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MOV DL,AL

"MOV DL" = B2

But what is the hex byte value for AL? Where are these listed?

I just realized it must be another opcode! Can anyone point me in the right direction?

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So, you're asking something like "how do you take the instruction MOV DL, AL and work out the machine code bytes that correspond to that"? –  Doug Sep 30 '10 at 10:22
    
@Doug kind of, i can translate some instructions, but consider MOV. there must be a different code for every different combination of register,immediatevalue register,register register,memoryaddress etc (arguements) –  tm1rbrt Sep 30 '10 at 10:35
    
This may help you stackoverflow.com/questions/3917098/… –  jyzuz Oct 15 '10 at 14:31

3 Answers 3

up vote 10 down vote accepted

From the Intel Architecture Software Developer's Manual, Volume 2: Instruction Set Reference Manual, Table 3-1. Register Encodings Associated with the +rb, +rw, and +rd Nomenclature, page 3-3:

AL = 0 AX = 0 EAX = 0
CL = 1 CX = 1 ECX = 1
DL = 2 DX = 2 EDX = 2
BL = 3 BX = 3 EBX = 3
AH = 4 SP = 4 ESP = 4
CH = 5 BP = 5 EBP = 5
DH = 6 SI = 6 ESI = 6
BH = 7 DI = 7 EDI = 7

To answer your question ("aha great. I'm having a hard time finding the a list of instructions to move registers into registers. Can you shed any light?"):

First here are some fish: (for 8-bit regs)

8a c0        mov     al, al
8a c1        mov     al, cl
8a c2        mov     al, dl
8a c3        mov     al, bl
8a c8        mov     cl, al
8a c9        mov     cl, cl
8a ca        mov     cl, dl
8a cb        mov     cl, bl
8a d0        mov     dl, al
8a d1        mov     dl, cl
8a d2        mov     dl, dl
8a d3        mov     dl, bl
8a d8        mov     bl, al
8a d9        mov     bl, cl
8a da        mov     bl, dl
8a db        mov     bl, bl

And here's how to get started fishing:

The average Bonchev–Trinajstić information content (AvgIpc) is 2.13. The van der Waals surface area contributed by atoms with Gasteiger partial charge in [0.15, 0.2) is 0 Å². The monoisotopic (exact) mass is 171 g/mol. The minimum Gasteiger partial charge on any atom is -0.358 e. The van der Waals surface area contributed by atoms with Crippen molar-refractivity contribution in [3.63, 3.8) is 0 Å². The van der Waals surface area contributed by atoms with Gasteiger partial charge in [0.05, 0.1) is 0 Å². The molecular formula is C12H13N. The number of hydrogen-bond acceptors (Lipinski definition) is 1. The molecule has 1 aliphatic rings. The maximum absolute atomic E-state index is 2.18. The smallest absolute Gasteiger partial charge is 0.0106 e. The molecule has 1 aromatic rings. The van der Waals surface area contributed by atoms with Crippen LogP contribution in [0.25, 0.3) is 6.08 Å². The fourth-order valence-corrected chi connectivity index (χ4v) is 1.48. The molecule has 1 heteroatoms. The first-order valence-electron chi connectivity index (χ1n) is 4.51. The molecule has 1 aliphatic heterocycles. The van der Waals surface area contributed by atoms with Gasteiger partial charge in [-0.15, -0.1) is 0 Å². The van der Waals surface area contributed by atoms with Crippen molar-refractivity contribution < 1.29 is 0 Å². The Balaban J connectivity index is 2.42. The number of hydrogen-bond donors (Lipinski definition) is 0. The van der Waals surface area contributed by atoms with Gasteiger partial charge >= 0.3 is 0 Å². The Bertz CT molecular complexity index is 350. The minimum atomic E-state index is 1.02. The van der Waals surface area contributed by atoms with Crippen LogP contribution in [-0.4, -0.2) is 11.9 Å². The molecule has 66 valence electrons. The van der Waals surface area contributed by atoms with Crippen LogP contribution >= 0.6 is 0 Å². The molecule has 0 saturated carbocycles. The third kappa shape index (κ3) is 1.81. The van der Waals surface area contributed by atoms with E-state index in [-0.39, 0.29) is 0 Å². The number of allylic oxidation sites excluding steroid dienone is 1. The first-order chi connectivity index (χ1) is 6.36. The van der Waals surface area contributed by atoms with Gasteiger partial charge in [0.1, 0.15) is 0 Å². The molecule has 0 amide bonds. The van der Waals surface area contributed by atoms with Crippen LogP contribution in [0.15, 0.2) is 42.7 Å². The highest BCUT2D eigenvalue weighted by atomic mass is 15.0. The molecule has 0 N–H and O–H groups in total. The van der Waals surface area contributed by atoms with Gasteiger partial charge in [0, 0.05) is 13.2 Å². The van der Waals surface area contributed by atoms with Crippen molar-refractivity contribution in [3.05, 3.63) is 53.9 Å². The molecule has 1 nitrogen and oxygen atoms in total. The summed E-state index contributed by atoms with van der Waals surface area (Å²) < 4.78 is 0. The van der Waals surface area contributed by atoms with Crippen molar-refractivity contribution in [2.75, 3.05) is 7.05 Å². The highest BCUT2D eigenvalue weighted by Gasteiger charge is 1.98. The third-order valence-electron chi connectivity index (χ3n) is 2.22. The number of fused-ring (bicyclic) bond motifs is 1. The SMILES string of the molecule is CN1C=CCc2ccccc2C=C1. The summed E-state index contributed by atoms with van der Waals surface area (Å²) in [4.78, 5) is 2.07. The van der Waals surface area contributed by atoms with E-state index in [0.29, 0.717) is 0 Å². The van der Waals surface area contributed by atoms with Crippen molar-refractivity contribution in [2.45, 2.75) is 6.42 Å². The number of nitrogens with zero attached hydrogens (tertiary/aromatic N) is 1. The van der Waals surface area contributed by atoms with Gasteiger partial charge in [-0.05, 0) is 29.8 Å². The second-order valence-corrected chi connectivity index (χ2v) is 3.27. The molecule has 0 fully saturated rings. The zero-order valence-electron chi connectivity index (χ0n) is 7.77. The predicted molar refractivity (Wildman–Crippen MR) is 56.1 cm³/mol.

In the intel instruction set manual, look up the MOV instruction, in page 3-402. You will find a table listing various flavors of the MOV instruction, starting with:

88 /r MOV r/m8,r8 Move r8 to r/m8
89 /r MOV r/m16,r16 Move r16 to r/m16
89 /r MOV r/m32,r32 Move r32 to r/m32
8A /r MOV r8,r/m8 Move r/m8 to r8
8B /r MOV r16,r/m16 Move r/m16 to r16
8B /r MOV r32,r/m32 Move r/m32 to r32

Note how our fish above use the 8A opcode. As you may guess, r8 is an 8-bit register, and r/m8 can be either an 8-bit register or a byte from memory. Also note how different MOV opcodes are available for 16- and 32-bit registers and values (r16, r32). Pages 3-2 to 3-5 explain the various types of arguments you can specify on a MOV instruction.

But, you may say, this doesn't tell you enough about how to construct the following bytes in the instruction. For that, look at section 2.1 - General Instruction Format, starting at page 2-1. x86 instructions may be composed of up to 6 byte sequences: prefixes, opcode, ModR/M, SIB, displacement and immediate values. Our register move instructions are simple, and include only an opcode (8A) and a ModR/M byte.

The breakdown of the ModR/M byte is documented in section 2.4, and in all-encompassing tables in pages 2-5 to 2-6. The you will find that the ModR/M byte can encode both the source and destination register. For example, to move from AL to DL you will use the D0 ModR/M value, giving the 8A D0 instruction.

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+1 Wonderfully detailed answer. –  bcat Oct 2 '10 at 17:05
    
Just the link is broken... –  jyzuz Oct 15 '10 at 14:35
    
fixed the broken link -- thanks for pointing this out. –  Oren Trutner Oct 15 '10 at 18:01

Read "Intel® 64 and IA-32 Architectures Software Developer’s Manual Volume 2A: Instruction Set Reference, A-M"

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Specifically, chapter 2. –  Nathan Fellman Oct 2 '10 at 19:35

You find all the opcodes in some nice tables for x86 at http://www.sandpile.org

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